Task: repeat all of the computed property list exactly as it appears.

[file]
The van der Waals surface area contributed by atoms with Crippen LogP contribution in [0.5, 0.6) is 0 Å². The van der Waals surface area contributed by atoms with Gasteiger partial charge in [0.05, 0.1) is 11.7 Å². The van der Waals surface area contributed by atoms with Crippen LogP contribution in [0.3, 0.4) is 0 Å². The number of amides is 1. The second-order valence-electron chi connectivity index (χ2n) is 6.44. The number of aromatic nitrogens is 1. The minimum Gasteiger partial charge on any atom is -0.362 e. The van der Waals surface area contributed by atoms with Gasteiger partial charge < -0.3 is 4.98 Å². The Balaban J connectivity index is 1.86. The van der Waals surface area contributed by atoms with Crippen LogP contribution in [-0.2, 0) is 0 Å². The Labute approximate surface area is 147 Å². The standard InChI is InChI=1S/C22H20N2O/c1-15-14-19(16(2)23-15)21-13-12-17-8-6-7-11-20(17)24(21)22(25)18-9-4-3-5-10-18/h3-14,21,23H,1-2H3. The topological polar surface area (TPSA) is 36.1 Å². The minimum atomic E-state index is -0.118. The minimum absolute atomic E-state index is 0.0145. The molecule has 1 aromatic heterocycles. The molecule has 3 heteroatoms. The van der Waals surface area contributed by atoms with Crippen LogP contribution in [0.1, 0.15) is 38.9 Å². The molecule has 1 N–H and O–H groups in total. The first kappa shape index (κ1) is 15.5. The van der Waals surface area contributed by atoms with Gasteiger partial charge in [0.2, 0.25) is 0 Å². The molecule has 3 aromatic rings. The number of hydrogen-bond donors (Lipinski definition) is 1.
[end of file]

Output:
The van der Waals surface area contributed by atoms with Crippen LogP contribution in [0.5, 0.6) is 0 Å². The van der Waals surface area contributed by atoms with Gasteiger partial charge in [0.05, 0.1) is 11.7 Å². The van der Waals surface area contributed by atoms with Crippen LogP contribution in [0.3, 0.4) is 0 Å². The number of amides is 1. The second-order valence-electron chi connectivity index (χ2n) is 6.44. The number of aromatic nitrogens is 1. The minimum Gasteiger partial charge on any atom is -0.362 e. The van der Waals surface area contributed by atoms with Gasteiger partial charge < -0.3 is 4.98 Å². The Balaban J connectivity index is 1.86. The van der Waals surface area contributed by atoms with Crippen LogP contribution in [-0.2, 0) is 0 Å². The Labute approximate surface area is 147 Å². The standard InChI is InChI=1S/C22H20N2O/c1-15-14-19(16(2)23-15)21-13-12-17-8-6-7-11-20(17)24(21)22(25)18-9-4-3-5-10-18/h3-14,21,23H,1-2H3. The topological polar surface area (TPSA) is 36.1 Å². The minimum atomic E-state index is -0.118. The minimum absolute atomic E-state index is 0.0145. The molecule has 1 aromatic heterocycles. The molecule has 3 heteroatoms. The van der Waals surface area contributed by atoms with Crippen LogP contribution in [0.1, 0.15) is 38.9 Å². The molecule has 1 N–H and O–H groups in total. The first kappa shape index (κ1) is 15.5. The van der Waals surface area contributed by atoms with Gasteiger partial charge in [0.2, 0.25) is 0 Å². The molecule has 3 aromatic rings. The number of hydrogen-bond donors (Lipinski definition) is 1.